How SUVs took over Australian roads

Standard passenger cars now account for less than 20 per cent of Australian vehicle sales. Peter Martin examines the rise and rise of the SUV.

Oct 18, 2023, updated Oct 18, 2023
Photo AAP

Photo AAP

If we’re upset about the price of petrol, why do we drive the vehicles we do?

SUVs (so-called sport utility vehicles) use more fuel per kilometre than standard cars – according to the International Energy Agency, up to 25% more.

They weigh more than standard cars – about 100 kilograms more.

And they emit more carbon than standard cars. In Australia, medium-size SUVs emit 14% more carbon per kilometre travelled than medium-size cars. Large SUVs emit 30% more than large cars.

Yet we’re buying them at a rate that would have been unimaginable even a decade ago.

SUVs outsell passenger cars 3 to 1

As recently as 2012, more than half the new vehicles sold in Australia were “passenger cars” – the standard low-slung cars of the type we were used to. About one-quarter were SUVs.

Back further, in the early 1990s, three-quarters of the new vehicles we bought were passenger cars, and only 8% SUVs.

Yet after an explosion in SUV sales, today every second vehicle bought is a SUV. In September, SUVs accounted for 58% of new vehicle sales. Passenger cars accounted for just 17%. This means SUVs outsell passenger cars three to one.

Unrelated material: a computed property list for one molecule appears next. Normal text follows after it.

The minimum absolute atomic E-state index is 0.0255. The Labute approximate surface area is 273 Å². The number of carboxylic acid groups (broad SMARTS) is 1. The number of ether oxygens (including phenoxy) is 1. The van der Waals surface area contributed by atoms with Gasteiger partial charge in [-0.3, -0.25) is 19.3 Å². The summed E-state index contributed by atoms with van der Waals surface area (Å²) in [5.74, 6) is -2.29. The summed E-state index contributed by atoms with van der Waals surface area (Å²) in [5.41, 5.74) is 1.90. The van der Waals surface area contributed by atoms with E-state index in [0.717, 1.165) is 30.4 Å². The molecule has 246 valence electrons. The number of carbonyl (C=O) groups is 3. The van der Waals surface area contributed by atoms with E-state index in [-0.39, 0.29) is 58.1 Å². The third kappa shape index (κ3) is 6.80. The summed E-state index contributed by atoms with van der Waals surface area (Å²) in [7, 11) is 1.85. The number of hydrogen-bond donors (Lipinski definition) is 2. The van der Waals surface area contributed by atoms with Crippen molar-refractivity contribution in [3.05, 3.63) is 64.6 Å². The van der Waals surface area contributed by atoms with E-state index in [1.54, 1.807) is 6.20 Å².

Like country music, SUVs are hard to define, but you know one when you see one.

They are distinguished by being high and squarish – the words used in the official definition are “wagon body style and elevated ride height”, and generally big. They are usually four-wheel drives or all-wheel drives.

Standard passenger cars (be they hatches, sedans or wagons) sit closer to the ground, are usually lighter, and are less likely to kill or seriously injure pedestrians and cyclists, according to US insurers.

So common have the new larger SUVs become that Standards Australia is considering increasing the length of a standard parking bay by 20cm. It wants comments by November.

Also taking market share from smaller standard cars are what we in Australia call utes, which are standard vehicles (they used to be Falcons and Commodores) with a built-in tray attached at the rear.

1971 Holden Ute.

Utes are categorised as commercial vehicles, even though these days they tend to have four doors rather than two. They are also just as likely to be used for moving families as equipment, even if bought with small business tax concessions.

Australia’s National Transport Commission is so concerned about the rise in sales of both SUVs and utes, it warns they are “tempering Australia’s improvement in transport emissions”.

Vehicles defined as commercial, the bulk of them utes, accounted for one in five vehicles sold a decade ago. Now they are one in four, outselling passenger cars.

Tax only explains so much

Cars get special treatment in Australia’s tax system.

If an employer provides them and their private use is “minor, infrequent and irregular”, or if they are utes “not designed for the principal purpose of carrying passengers”, they can can escape the fringe benefits tax.